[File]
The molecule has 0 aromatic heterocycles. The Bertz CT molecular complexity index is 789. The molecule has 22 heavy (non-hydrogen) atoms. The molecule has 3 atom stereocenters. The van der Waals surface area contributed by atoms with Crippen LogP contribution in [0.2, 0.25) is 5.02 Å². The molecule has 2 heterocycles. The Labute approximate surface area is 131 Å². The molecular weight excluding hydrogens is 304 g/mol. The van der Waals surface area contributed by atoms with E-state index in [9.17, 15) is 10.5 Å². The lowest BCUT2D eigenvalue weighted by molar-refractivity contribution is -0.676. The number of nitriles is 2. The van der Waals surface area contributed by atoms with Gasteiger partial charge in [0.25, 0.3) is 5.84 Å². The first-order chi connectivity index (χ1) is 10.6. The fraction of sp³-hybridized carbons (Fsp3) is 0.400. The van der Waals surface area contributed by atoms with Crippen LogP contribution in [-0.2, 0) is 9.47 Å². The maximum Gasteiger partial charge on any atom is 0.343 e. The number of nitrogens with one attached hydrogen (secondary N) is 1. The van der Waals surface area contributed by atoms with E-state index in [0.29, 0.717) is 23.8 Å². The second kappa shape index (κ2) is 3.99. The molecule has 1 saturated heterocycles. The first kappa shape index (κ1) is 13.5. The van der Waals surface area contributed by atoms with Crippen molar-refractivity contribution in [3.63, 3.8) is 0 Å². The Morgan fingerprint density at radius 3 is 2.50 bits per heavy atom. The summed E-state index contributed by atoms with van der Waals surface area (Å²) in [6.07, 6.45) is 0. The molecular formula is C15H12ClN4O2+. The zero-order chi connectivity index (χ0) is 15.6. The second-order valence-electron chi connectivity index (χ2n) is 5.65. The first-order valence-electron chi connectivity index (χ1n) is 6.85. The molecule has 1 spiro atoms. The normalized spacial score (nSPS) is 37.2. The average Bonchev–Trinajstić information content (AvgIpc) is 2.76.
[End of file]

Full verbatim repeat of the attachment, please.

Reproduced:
The molecule has 0 aromatic heterocycles. The Bertz CT molecular complexity index is 789. The molecule has 22 heavy (non-hydrogen) atoms. The molecule has 3 atom stereocenters. The van der Waals surface area contributed by atoms with Crippen LogP contribution in [0.2, 0.25) is 5.02 Å². The molecule has 2 heterocycles. The Labute approximate surface area is 131 Å². The molecular weight excluding hydrogens is 304 g/mol. The van der Waals surface area contributed by atoms with E-state index in [9.17, 15) is 10.5 Å². The lowest BCUT2D eigenvalue weighted by molar-refractivity contribution is -0.676. The number of nitriles is 2. The van der Waals surface area contributed by atoms with Gasteiger partial charge in [0.25, 0.3) is 5.84 Å². The first-order chi connectivity index (χ1) is 10.6. The fraction of sp³-hybridized carbons (Fsp3) is 0.400. The van der Waals surface area contributed by atoms with Crippen LogP contribution in [-0.2, 0) is 9.47 Å². The maximum Gasteiger partial charge on any atom is 0.343 e. The number of nitrogens with one attached hydrogen (secondary N) is 1. The van der Waals surface area contributed by atoms with E-state index in [0.29, 0.717) is 23.8 Å². The second kappa shape index (κ2) is 3.99. The molecule has 1 saturated heterocycles. The first kappa shape index (κ1) is 13.5. The van der Waals surface area contributed by atoms with Crippen molar-refractivity contribution in [3.63, 3.8) is 0 Å². The Morgan fingerprint density at radius 3 is 2.50 bits per heavy atom. The summed E-state index contributed by atoms with van der Waals surface area (Å²) in [6.07, 6.45) is 0. The molecular formula is C15H12ClN4O2+. The zero-order chi connectivity index (χ0) is 15.6. The second-order valence-electron chi connectivity index (χ2n) is 5.65. The first-order valence-electron chi connectivity index (χ1n) is 6.85. The molecule has 1 spiro atoms. The normalized spacial score (nSPS) is 37.2. The average Bonchev–Trinajstić information content (AvgIpc) is 2.76.